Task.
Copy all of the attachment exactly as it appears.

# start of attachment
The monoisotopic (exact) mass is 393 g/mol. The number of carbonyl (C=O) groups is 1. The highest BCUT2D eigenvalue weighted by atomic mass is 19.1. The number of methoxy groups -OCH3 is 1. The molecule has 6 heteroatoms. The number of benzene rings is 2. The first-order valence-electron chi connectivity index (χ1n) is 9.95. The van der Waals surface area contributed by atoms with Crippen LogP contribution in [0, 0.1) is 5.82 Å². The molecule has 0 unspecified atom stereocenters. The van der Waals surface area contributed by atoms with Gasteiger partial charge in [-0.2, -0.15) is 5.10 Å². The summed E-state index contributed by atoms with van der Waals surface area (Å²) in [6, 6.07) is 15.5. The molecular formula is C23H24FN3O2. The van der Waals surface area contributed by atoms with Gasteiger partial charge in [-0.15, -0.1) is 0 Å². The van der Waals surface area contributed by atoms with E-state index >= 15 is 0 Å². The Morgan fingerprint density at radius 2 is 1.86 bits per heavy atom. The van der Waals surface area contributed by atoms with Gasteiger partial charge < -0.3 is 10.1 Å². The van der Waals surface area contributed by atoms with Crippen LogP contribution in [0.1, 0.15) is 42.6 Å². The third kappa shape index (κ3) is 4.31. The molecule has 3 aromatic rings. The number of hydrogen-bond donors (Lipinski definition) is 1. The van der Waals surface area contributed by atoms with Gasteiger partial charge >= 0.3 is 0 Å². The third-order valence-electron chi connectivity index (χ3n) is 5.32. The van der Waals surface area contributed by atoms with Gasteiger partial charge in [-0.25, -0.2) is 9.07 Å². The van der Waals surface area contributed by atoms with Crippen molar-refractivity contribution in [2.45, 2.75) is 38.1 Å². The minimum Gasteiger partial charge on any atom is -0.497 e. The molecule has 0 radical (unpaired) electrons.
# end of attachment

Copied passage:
The monoisotopic (exact) mass is 393 g/mol. The number of carbonyl (C=O) groups is 1. The highest BCUT2D eigenvalue weighted by atomic mass is 19.1. The number of methoxy groups -OCH3 is 1. The molecule has 6 heteroatoms. The number of benzene rings is 2. The first-order valence-electron chi connectivity index (χ1n) is 9.95. The van der Waals surface area contributed by atoms with Crippen LogP contribution in [0, 0.1) is 5.82 Å². The molecule has 0 unspecified atom stereocenters. The van der Waals surface area contributed by atoms with Gasteiger partial charge in [-0.2, -0.15) is 5.10 Å². The summed E-state index contributed by atoms with van der Waals surface area (Å²) in [6, 6.07) is 15.5. The molecular formula is C23H24FN3O2. The van der Waals surface area contributed by atoms with Gasteiger partial charge in [-0.15, -0.1) is 0 Å². The van der Waals surface area contributed by atoms with E-state index >= 15 is 0 Å². The Morgan fingerprint density at radius 2 is 1.86 bits per heavy atom. The van der Waals surface area contributed by atoms with Gasteiger partial charge < -0.3 is 10.1 Å². The van der Waals surface area contributed by atoms with Crippen LogP contribution in [0.1, 0.15) is 42.6 Å². The third kappa shape index (κ3) is 4.31. The molecule has 3 aromatic rings. The number of hydrogen-bond donors (Lipinski definition) is 1. The van der Waals surface area contributed by atoms with Gasteiger partial charge >= 0.3 is 0 Å². The third-order valence-electron chi connectivity index (χ3n) is 5.32. The van der Waals surface area contributed by atoms with Gasteiger partial charge in [-0.25, -0.2) is 9.07 Å². The van der Waals surface area contributed by atoms with Crippen molar-refractivity contribution in [2.45, 2.75) is 38.1 Å². The minimum Gasteiger partial charge on any atom is -0.497 e. The molecule has 0 radical (unpaired) electrons.